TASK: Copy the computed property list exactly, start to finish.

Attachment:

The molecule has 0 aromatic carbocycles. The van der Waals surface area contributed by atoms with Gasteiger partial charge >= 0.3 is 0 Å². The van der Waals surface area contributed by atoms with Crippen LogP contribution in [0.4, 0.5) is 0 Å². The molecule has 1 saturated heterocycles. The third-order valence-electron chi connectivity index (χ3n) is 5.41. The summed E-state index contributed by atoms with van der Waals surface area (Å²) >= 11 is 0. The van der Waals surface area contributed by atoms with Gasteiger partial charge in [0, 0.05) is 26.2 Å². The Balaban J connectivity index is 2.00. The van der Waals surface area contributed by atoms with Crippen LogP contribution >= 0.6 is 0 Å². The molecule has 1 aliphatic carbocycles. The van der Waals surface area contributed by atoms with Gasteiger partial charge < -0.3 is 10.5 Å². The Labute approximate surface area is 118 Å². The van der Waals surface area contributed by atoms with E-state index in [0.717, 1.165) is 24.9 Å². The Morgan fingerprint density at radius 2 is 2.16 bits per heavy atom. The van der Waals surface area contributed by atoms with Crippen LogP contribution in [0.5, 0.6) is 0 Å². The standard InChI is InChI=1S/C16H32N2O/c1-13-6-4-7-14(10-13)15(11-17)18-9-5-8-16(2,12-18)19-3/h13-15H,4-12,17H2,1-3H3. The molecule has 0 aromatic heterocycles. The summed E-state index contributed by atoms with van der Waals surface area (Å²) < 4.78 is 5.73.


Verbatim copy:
The molecule has 0 aromatic carbocycles. The van der Waals surface area contributed by atoms with Gasteiger partial charge >= 0.3 is 0 Å². The van der Waals surface area contributed by atoms with Crippen LogP contribution in [0.4, 0.5) is 0 Å². The molecule has 1 saturated heterocycles. The third-order valence-electron chi connectivity index (χ3n) is 5.41. The summed E-state index contributed by atoms with van der Waals surface area (Å²) >= 11 is 0. The van der Waals surface area contributed by atoms with Gasteiger partial charge in [0, 0.05) is 26.2 Å². The Balaban J connectivity index is 2.00. The van der Waals surface area contributed by atoms with Crippen LogP contribution >= 0.6 is 0 Å². The molecule has 1 aliphatic carbocycles. The van der Waals surface area contributed by atoms with Gasteiger partial charge < -0.3 is 10.5 Å². The Labute approximate surface area is 118 Å². The van der Waals surface area contributed by atoms with E-state index in [0.717, 1.165) is 24.9 Å². The Morgan fingerprint density at radius 2 is 2.16 bits per heavy atom. The van der Waals surface area contributed by atoms with Crippen LogP contribution in [0.5, 0.6) is 0 Å². The standard InChI is InChI=1S/C16H32N2O/c1-13-6-4-7-14(10-13)15(11-17)18-9-5-8-16(2,12-18)19-3/h13-15H,4-12,17H2,1-3H3. The molecule has 0 aromatic heterocycles. The summed E-state index contributed by atoms with van der Waals surface area (Å²) < 4.78 is 5.73.